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Extending Spanish Power 4-1 pgs.110-113. Charles V and the Hapsburg Empire By the 1500s Spain had emerged as the first modern European power Queen Isabella.

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Presentation on theme: "Extending Spanish Power 4-1 pgs.110-113. Charles V and the Hapsburg Empire By the 1500s Spain had emerged as the first modern European power Queen Isabella."— Presentation transcript:

1 Extending Spanish Power 4-1 pgs

2 Charles V and the Hapsburg Empire By the 1500s Spain had emerged as the first modern European power Queen Isabella and King Ferdinand expelled all of the Muslim rulers and enforced religious unity. Queen Isabella also financed Columbus’s voyage to the Americas In 1519 Charles V, Ferdinand’s grandson, inherited a huge empire He not only inherited the crown of Spain but also the heir of the Austrian Hapsburgs Ruling two empires involved Charles in constant warfare After years of religious warfare Charles was forced to allow the German princes to choose their own religions. In 1556 Charles gave up his empire and entered a monastery. He divided up his empire leaving Hapsburg lands to his brother Ferdinand and gave Spain, the Netherlands, southern Italy and Spain's empire to his son Philip

3 Philip II and Divine Right During King Philip II’s reign he wanted to expand Spanish influence, strengthen the Catholic Church, and make his own power absolute Thanks in part to silver from Americas, he made Spain the foremost power in Europe Philip, unlike most of the other people of his time, devoted a lot of time to government work He centralized royal power, making every part of government responsible to him He ruled as an absolute monarch He stated that he ruled by divine right He believed that his authority to rule came directly from God He saw himself as guardian of the Catholic Church and spend majority of his life defending the Catholic Reformation and trying to turn back Protestants Enforced religious unity in his lands and turned Inquisition against protestants and other people thought to be heretics

4 The Wars of Philip II During last half of Philip’s reign he battled Protestant rebels in the Netherlands At that time, the region included 17 provinces that are now Belgium, the Netherlands, and Luxemburg In 1500s riots against the Inquisition sparked a general uprising in Netherlands and fighting raged for decades. In 1581 the northern, mostly Protestant, provinces declared their independence and became the Dutch Netherlands. Did not get official recognition until 1648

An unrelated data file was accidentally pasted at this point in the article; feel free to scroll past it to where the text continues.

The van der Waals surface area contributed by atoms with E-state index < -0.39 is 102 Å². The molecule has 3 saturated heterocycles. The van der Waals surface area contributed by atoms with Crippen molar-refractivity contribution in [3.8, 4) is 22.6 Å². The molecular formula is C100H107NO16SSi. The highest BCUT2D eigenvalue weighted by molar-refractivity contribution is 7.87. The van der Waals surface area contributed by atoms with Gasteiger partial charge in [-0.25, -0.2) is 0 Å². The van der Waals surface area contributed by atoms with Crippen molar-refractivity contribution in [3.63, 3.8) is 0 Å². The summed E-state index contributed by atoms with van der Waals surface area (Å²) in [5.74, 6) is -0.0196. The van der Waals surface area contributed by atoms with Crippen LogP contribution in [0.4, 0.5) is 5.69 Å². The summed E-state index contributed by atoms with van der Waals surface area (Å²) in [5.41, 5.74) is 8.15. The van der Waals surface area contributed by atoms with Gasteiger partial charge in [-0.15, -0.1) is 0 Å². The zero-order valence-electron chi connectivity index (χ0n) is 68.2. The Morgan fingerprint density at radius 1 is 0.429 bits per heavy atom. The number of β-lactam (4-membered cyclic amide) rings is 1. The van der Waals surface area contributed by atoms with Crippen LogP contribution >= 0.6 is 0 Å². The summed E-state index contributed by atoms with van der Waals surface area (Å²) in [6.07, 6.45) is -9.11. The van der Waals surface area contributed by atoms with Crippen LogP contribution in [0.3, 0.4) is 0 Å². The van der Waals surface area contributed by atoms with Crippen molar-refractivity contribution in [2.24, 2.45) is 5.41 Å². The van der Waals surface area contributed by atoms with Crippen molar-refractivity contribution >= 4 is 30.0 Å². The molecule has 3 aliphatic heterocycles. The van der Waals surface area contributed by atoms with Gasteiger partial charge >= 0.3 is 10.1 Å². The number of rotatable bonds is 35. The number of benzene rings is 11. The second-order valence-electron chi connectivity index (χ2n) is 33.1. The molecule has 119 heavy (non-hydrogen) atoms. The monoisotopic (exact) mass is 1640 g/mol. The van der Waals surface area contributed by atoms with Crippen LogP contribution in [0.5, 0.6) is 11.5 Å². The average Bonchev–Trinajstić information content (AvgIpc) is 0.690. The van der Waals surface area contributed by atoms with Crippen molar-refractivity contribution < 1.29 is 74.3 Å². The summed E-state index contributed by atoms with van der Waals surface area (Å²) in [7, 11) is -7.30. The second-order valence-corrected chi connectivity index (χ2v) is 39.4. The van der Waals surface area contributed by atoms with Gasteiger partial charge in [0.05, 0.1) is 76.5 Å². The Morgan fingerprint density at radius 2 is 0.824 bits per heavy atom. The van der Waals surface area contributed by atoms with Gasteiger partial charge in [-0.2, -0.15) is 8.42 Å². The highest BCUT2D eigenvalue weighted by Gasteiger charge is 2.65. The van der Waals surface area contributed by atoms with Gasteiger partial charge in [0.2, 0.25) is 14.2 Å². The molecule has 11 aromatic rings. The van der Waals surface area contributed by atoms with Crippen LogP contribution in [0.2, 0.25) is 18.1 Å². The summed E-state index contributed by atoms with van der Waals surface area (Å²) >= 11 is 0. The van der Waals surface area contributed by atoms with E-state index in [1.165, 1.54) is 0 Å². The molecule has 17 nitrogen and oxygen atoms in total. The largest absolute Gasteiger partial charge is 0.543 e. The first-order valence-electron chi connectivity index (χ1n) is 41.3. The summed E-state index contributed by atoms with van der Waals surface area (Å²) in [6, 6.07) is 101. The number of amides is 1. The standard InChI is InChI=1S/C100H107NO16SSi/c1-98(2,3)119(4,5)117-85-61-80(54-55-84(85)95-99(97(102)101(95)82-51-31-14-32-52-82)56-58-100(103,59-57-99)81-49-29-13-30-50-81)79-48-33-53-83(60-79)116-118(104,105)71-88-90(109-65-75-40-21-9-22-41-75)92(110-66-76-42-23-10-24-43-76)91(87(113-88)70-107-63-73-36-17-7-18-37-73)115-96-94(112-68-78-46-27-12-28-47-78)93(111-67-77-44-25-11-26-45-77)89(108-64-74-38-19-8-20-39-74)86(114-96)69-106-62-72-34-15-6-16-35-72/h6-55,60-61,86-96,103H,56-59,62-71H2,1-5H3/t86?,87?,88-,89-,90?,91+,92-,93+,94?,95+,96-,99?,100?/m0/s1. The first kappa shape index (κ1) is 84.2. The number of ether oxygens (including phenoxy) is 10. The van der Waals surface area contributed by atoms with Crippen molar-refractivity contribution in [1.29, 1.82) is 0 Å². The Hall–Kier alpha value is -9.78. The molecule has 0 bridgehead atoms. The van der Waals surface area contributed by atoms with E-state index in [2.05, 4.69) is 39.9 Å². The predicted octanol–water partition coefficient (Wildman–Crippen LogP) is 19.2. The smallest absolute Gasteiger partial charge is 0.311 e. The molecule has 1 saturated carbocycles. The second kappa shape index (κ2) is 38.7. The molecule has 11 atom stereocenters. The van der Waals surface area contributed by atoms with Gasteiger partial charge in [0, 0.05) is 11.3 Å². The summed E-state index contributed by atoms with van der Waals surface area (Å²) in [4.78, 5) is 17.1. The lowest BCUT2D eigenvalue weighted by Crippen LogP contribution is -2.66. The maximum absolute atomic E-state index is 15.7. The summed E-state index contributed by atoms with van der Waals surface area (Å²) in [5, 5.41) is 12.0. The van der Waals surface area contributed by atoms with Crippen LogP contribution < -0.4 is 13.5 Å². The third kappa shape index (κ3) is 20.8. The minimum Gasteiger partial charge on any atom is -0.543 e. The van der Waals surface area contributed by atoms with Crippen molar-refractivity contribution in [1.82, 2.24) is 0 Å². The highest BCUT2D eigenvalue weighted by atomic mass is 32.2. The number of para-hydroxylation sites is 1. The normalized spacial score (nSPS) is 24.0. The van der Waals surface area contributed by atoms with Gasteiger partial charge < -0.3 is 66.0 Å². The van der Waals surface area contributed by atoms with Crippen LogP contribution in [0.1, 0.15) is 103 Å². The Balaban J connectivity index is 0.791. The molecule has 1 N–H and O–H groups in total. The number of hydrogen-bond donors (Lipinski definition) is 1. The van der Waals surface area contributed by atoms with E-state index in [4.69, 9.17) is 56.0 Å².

5 Invading England By the 1580s, Philip saw England’s Queen Elizabeth as his chief Protestant enemy. Eventually the Queen openly supported the Dutch against Spain. She encouraged English captains, known as Sea Dogs, to plunder Spanish treasure ships To end these attacks, Philip prepared a huge armada to carry a Spanish invasion force to England The armada sailed with more thank 130 ships, 20,000 men, and 2,400 pieces of artillery. They were confident of victory

6 Spain’s Golden Age The century from 1550 to 1650 is often known as Spain’s golden age El Greco was a famous painter of this period. He studied in Renaissance Italy before settling in Spain. Made haunting religious pictures, dramatic view of the city of Toledo, and striking portraits of Spanish nobles. His use of colors influenced other famous artists also The golden age also produced great writers like Lope de Vega Wrote more than 15,000 plays including comedies and action-packed romances. Miguel de Cervantes wrote Don Quixote, the first modern novel in Europe It mocked the traditions of Spain’s feudal past. Yet Cervantes admired both the unromantic, earthy realism of Snacho Panza and the foolish but heroic idealism of Don Quixote

7 Economic Decline In the 1600s Spanish power and prosperity slowly declined. Lack of strong leadership was one reason. The successors of Philip II were far less able rulers than he. Economic problems were also greatly to blame. Costly oversea wars drained wealth out of Spain almost as fast as it came Then, too, treasure from the Americas led Spain to neglect farming and commerce. Government heavily taxed the small middle class. The expulsion of Muslims and Jews deprived the economy of many skilled artisans and merchants. Finally, American gold and silver led to soaring inflation, with prices rising much higher in Spain than other places in Europe. By the late 1600s France had replaced Spain as the most powerful European nation.

8 Identify Hapsburgs- The Hapsburgs empire is Austria Singlo de oro- “Golden century” Diego Velazquez- a court painter to King Philip IV, and best known for his vivid portraits of Spanish royalty Miguel de Cervantes-The man who wrote Don Quixote, the first modern novel in Europe

9 Define Absolute Monarch- a ruler that has complete authority over the government and lives of the people Divine right- the belief that Philip II’s authority came directly from God Armada- a fleet of war ships

10 Review Armada- [Spanish] FLEET of war ships Charles V- Holy Roman Emperor and King of Spain gave up throne because of stress Philip II- King of Spain-- ruled for 42 year-- sent the armada to England Sea Dogs- British sailors and captains seen as “pirates” by Spain and Portugal El Greco- “the Greek” painter in Spain Lope de Vega- Spanish author wrote “the Sheep well” Miguel de Cervantes- Spanish author wrote “Don Quixote”

11 More Review What country was the first modern country in Europe around 1500? Spain What Country did the Hapsburg’s rule, actually what country and empire? Austria What country was Spain’s protestant rival in the late 1500s? England, Queen Elizabeth I By the late 1600s what country was more powerful than Spain? France

12 Bibliography spain.htm age.htm Google.com


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